I play Whiskey Roulette all the time. The UPS and FedEx guys call me Whiskeyfellow (as they should!) because this place is a revolving door of incoming samples. I never quite know what I'm going to get and if it is new to the market, that makes that wheel of fortune more chancy.
I've reviewed whiskeys from Proof & Wood Ventures before. They're all sourced, either from MGP or Dickel, and Dave Schmier picks some true cream-of-the-crop barrels. I've enjoyed most of them and have a lot of respect for what he does.
Today I'm sipping on Roulette Straight Rye. This is sourced from MGP, utilizing its 95% rye, 5% malted barley mashbill. Aged for four years, it is proofed at a respectable 100° and available either in 200ml or 750ml bottles. You can expect to pay $11.99 and $29.99 respectively.
Before I get started with the tasting notes, I'd like to thank Proof & Wood for providing me a sample of Roulette in exchange for a no-strings-attached, honest review. And now, it is time to #DrinkCurious.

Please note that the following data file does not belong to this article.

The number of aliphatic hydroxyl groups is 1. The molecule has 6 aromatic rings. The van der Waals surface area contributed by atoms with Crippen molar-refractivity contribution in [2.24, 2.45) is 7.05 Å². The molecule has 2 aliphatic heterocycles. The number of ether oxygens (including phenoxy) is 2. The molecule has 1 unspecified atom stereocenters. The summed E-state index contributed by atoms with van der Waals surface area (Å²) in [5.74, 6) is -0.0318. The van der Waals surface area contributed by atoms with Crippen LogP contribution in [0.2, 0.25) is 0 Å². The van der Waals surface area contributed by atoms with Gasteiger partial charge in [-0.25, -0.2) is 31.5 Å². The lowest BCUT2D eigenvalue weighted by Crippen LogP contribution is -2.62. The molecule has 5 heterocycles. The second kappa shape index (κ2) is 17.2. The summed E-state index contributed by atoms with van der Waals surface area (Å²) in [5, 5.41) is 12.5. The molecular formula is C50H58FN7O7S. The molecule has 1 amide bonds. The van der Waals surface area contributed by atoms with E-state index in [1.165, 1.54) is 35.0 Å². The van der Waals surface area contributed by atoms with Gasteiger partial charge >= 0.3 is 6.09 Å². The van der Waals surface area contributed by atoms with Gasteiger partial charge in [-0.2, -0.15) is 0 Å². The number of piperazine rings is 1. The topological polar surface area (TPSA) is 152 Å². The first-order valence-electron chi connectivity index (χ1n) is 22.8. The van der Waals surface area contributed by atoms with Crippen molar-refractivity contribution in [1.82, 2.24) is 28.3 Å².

Appearance: In my Glencairn glass, Roulette Rye presented as the color of bronze. It created a medium-thick rim that produced a watery curtain that fell back into the pool.
Nose: An interesting blend of caramel, mint, and oak was fairly easy to pick out. Beneath those, aromas of citrus and nutmeg were more challenging. When I inhaled the vapor through my lips, I tasted citrus and oak.
Palate: I found the mouthfeel to be oily with a medium body. It wasn't overly coating, and I had to force it onto my mid-palate. For whatever reason, it kept going from the front to back and skipped the middle.
On the front, flavors of stone fruit and caramel started things off and were quickly discernable. The middle featured baking spices of nutmeg and allspice. I also experienced cinnamon, which also stuck on the back. That was married with cocoa powder, rye spice, and oak.
Finish: A sizzling, spicy finish of dry oak, freshly cracked black pepper, clove, cinnamon Red Hots, and dark chocolate ended this game of chance. My hard palate was numbed before I even realized it.
Bottle, Bar, or Bust: The odds are definitely in your favor if a spicy finish is your jam. Roulette Rye is bold would absolutely make a great base for a cocktail. You won't lose it amongst other ingredients. Neat, you may think this drinks hotter than its stated 100°, but it doesn't really. There is no offputting alcohol burn. It is simply a spice bomb, and I happen to like spicy ryes. When you consider the ante, it becomes a jackpot and I'll cash out with a Bottle rating. Cheers!
My Simple, Easy to Understand Rating System
- Bottle = Buy It
- Bar = Try It
- Bust = Leave It